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Toys Like Us

by Laurence Clark

31st December 2007

My three year-old son Tom sobbed his heart out when his action figure of Rose Tyler, Doctor Who's assistant played by Billie Piper, became disabled. He loved that toy so much that he took it everywhere with him. But alas, Rose wasn't manufactured to be water-resistant, so after she went in the bath her arms fell off (as you can see in the accompanying photo).
The photographic evidence of an armless Rose Tyler doll
But being the sort of parents we are, we made our son see the positive side to this tragic loss. We have affectionately renamed her 'Thalidomide Rose' and taught him that, even though she's now completely armless, she still deserves to be respected as an individual.

We've even bought him a replacement water-resistant Doctor Who toy for bath-time. It's a rubber duck, with a long scarf and floppy hat, that lights up when it comes into contact with water - it's called Ducktor Who. He's not so much a Time Lord as a Time Duck. (I honestly haven't made this up; you really can buy such a toy.)

Anyway, the Thalidomide Rose incident piqued my interest in what might be available by way of disability-related toys. So after hours of searching the internet, I actually managed to find a shop that sold toy disability aids and equipment, which can be fitted to a child's favourite doll / teddy bear / action figure. They supply toy wheelchairs (both manual and electric), dark glasses, guide dogs, white canes, crutches, callipers, walking frames and hearing aids.
A disabled doll, using a wheelchair. (Image courtesy of 'Kids LIke Me')
For me, however, this just doesn't go far enough. You see, I dream of a world where toy manufacturers finally come to fully embrace the true, wide ranging diversity of the disabled community. Where My Little Pony can be bought with an optional kidney dialysis machine. Where alongside Action Man's machine gun accessory is a syringe full of play dough insulin. And where Barbie's very own Ken can be fitted with a cosy colostomy bag.

But do disabled toys really have educational value? I must confess to having my doubts after an incident the other week. Whilst visiting friends, my son eagerly spied their pristine, boxed Share-a-Smile Becky doll (Barbie's wheelchair-using best friend) and wanted to play with her. Since it's impossible to explain the concept of something being a collectable to a three year-old child, our friends kindly allowed him to take Becky out of her original packaging.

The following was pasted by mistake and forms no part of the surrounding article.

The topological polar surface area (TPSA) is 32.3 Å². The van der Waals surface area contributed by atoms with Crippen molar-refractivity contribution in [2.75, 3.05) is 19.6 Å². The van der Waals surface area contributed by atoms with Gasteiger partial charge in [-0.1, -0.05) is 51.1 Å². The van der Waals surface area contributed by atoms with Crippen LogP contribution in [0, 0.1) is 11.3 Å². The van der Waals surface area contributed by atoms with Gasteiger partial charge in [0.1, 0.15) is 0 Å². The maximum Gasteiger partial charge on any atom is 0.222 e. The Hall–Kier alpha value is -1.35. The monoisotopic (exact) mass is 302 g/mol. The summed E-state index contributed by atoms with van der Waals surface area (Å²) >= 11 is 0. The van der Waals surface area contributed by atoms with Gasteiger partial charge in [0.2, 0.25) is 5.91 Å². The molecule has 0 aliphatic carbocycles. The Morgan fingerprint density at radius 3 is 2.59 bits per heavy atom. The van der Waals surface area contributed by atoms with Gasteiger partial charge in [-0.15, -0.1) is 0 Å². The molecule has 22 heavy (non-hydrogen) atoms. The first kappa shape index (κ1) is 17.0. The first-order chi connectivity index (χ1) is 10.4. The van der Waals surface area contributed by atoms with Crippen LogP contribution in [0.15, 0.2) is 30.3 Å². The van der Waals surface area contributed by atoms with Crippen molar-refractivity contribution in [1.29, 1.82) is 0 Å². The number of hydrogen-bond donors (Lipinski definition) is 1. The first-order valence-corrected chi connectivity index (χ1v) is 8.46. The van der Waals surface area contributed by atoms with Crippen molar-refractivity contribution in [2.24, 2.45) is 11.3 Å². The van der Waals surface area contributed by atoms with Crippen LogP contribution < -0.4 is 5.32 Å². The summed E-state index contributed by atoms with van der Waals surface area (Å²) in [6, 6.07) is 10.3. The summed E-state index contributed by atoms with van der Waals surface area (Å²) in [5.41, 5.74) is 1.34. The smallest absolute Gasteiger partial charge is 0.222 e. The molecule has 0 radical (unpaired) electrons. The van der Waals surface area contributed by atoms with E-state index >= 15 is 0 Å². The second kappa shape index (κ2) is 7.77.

So do you think my son cherished this opportunity to bring diversity issues into his playtime? Did he break free from the shackles of our body-fascistic society to embrace the human form in all of its many wondrous shapes and sizes? No, of course not. Instead, he did what any other self-respecting three year-old boy would have done in the same situation: quick as a flash, he whipped down Becky's leggings and giggled at her ginger 'bits'.
When will toys like this disabled teddy bear in a wheelchair become much more usual? (Image courtesy of 'Kids Like Me')
Now without wanting to sound like a prude, I have to confess to being somewhat shocked at the state of Becky's undercarriage. It's been a very long time since I took a peek at a doll's nether regions - let me assure you that it's not something I make a habit of doing; I don't spend my Saturday afternoons trawling my local toy shops wearing a dirty raincoat, trying to glimpse a bit of doll flesh - but as far as I can recall, the toys we had when I was growing up were nowhere near as anatomically accurate as Becky.

But the fun didn't stop there. Oh no. Not content with defiling Becky in such a disgraceful way, my son's razor-sharp child logic then demanded to know why she wasn't wearing any underwear. How exactly was I meant to answer that one? Explain the fact that Becky going 'commando' didn't necessarily make her a tart? Or tell him to avoid this sort of girl in later life?

Who knows - maybe Becky's manufacturers wanted to make the point that disabled people can be just as promiscuous as anyone else? All that's really needed to complete the seedy picture would be if she had one of those wheelchairs with the word 'quickie' emblazoned on the side.

I suppose the experience of playing with Share-a-Smile Becky could have been said to be educational for Tom, though not quite in the way her creators had originally intended. As for Becky herself, she may well have had the intention of sharing a damn sight more than just a smile ...
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